Hmmm, what’s that sound? Could have sworn that’s the sound of my front door being wrenched open. Meh, probably one of my roommates, at least one of them often gets home this late.
While I’ve touched upon the good parts of this, its now time to veer into the bad. This film basically doesn’t do anything different to change up the slasher formula, or even the Halloween franchise for that matter. In fact, it’s almost a complete repeat of the first film, except with a couple of new elements and such. And what I mean by that is that several events remain the same, except with different characters partaking in them. Michael escapes confinement in a similar manner (this time in a prison bus rather than a police cruiser), Laurie assumes the role of Dr. Loomis in the sense that they’re both after the killer, Allyson basically fills in the shoes of Laurie from the 1978 film, her friend Vicky acts as a babysitter (similar to Laurie’s role from the first movie), Vicky also assumes the role of Annie (with Dave as her boyfriend, similar to how Paul was Annie’s), and there’s even a doctor, Dr. Sartain, who acts exactly like Loomis.
There are also a couple of aspects of the film that make no sense in context. For one, when Michael makes his escape via convoy, he doesn’t bother to murder any of the occupants from the mental institution. Instead, he just leaves them hobbling confused and bewildered into the distance. But somehow, he’s willing to murder an innocent child and his father as part of his killing spree. Why didn’t he kill them too if he had the time to murder those two? The writers also try to create some sort of a twist for Sartain as a character (presumably to separate him from his counterpart), but it just comes across as forced in the end. There’s no reason for why he would be a part of such an absurd twist. We barely know much about his character to begin with and all of a sudden, bam! A twist! One so shocking, M Night Shyamalan would be proud. The characters do a bunch of other dumb shit in the movie that would make real folk groan, but I’m not going to list them all because most of them are spoilers. And this is a spoiler free review, so I have to make promises on that.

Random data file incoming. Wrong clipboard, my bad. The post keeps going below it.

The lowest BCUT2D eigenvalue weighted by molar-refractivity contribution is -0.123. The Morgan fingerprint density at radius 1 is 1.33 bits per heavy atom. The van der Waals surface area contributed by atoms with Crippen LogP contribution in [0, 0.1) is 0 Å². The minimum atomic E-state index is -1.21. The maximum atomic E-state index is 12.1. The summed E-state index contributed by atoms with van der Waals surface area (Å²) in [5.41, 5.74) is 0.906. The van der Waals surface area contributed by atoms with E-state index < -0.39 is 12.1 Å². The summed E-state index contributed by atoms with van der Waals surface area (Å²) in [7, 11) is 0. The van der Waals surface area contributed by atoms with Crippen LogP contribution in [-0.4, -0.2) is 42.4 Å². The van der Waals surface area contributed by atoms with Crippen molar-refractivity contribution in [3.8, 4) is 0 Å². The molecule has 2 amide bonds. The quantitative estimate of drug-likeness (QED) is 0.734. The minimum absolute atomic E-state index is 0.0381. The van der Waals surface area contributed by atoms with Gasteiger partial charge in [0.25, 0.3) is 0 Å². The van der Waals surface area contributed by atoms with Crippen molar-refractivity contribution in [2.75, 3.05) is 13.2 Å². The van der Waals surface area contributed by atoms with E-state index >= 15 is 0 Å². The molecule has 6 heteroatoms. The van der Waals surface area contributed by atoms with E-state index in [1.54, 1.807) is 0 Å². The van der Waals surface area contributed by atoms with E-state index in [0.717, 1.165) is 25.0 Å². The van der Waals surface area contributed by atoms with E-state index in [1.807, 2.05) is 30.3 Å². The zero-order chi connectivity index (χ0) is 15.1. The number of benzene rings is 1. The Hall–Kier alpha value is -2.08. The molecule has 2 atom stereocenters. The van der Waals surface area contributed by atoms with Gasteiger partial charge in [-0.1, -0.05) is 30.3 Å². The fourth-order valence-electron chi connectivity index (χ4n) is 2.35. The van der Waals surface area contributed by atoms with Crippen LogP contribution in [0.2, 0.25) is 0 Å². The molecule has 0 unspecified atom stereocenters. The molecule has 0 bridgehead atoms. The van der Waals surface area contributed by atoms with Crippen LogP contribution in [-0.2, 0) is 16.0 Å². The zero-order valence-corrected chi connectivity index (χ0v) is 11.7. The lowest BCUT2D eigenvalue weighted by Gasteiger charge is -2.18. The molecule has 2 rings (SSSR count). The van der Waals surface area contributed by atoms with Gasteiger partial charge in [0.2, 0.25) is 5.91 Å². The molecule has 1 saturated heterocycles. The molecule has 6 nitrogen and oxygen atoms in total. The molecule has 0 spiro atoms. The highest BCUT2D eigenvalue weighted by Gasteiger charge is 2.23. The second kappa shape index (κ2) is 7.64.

Plus, certain characters are introduced only to be (as Tv Tropes puts it), “put on a bus.” Characters like Allyson’s boyfriend and the child that Vicky, Allyson’s friend, is babysitting, show up claiming to be central to the plot, only to end up disappearing halfway into the film. There’s no hint as to whether they were killed by Michael or not, they just vanish all of a sudden, never to be brought up again. Not only that, a certain key character gets offed towards the climax, and none of the other characters ever bother to acknowledge it. That’s a bit insensitive isn’t it? A person you know and care about is suddenly brutally disposed of by a deranged killer, and you don’t even seem to take notice of it? Wow…
The first half of the film also has a lot of unnecessary exposition. I know a lot of it is there because filmmakers want to usher in a new crowd (and the prequel came out four decades ago), but if it’s a supposed sequel, then why bother having that much exposition in the first place? We even get a brief flashback to when Michael killed his sister and the way its presented is marginally inferior to the original (they added this granular filter effect over the screen when audiences are shown this scene from Michael’s perspective). Karen’s entire backstory is also presented through an infodump, one by the character herself no less. To make matters worse, the way Karen’s actress delivers her lines for this scene is done no nonchalantly and emotionlessly, that it almost feels as if she’s unmotivated by its presence.
To sum it all up, Halloween will prove disappointing towards fans wanting a bit more from the sequel (particularly after seeing its positive critical reception) but will ultimately satisfy others that are just craving for a bloody, horrifically violent slasher flick. If you’re in the latter group, Halloween offers that in spades. Halloween is an entertaining, schlocky fun time for scaredy cat friends to huddle together with in a theater and shriek at every ear-splitting jumpscare (I swear theater staffs just amplify the volumes for these kinds of movies alone). As a slasher film, it plays it safe. However, fans such as myself who want to see something different, aren’t going to be overjoyed by its existence. See this for yourself and come to your own conclusions. Take my rating with a grain of salt, its only for protocol purposes, I swear.
Final verdict: 5/10
*Door slowly creaks open*
Oh shit, he fou-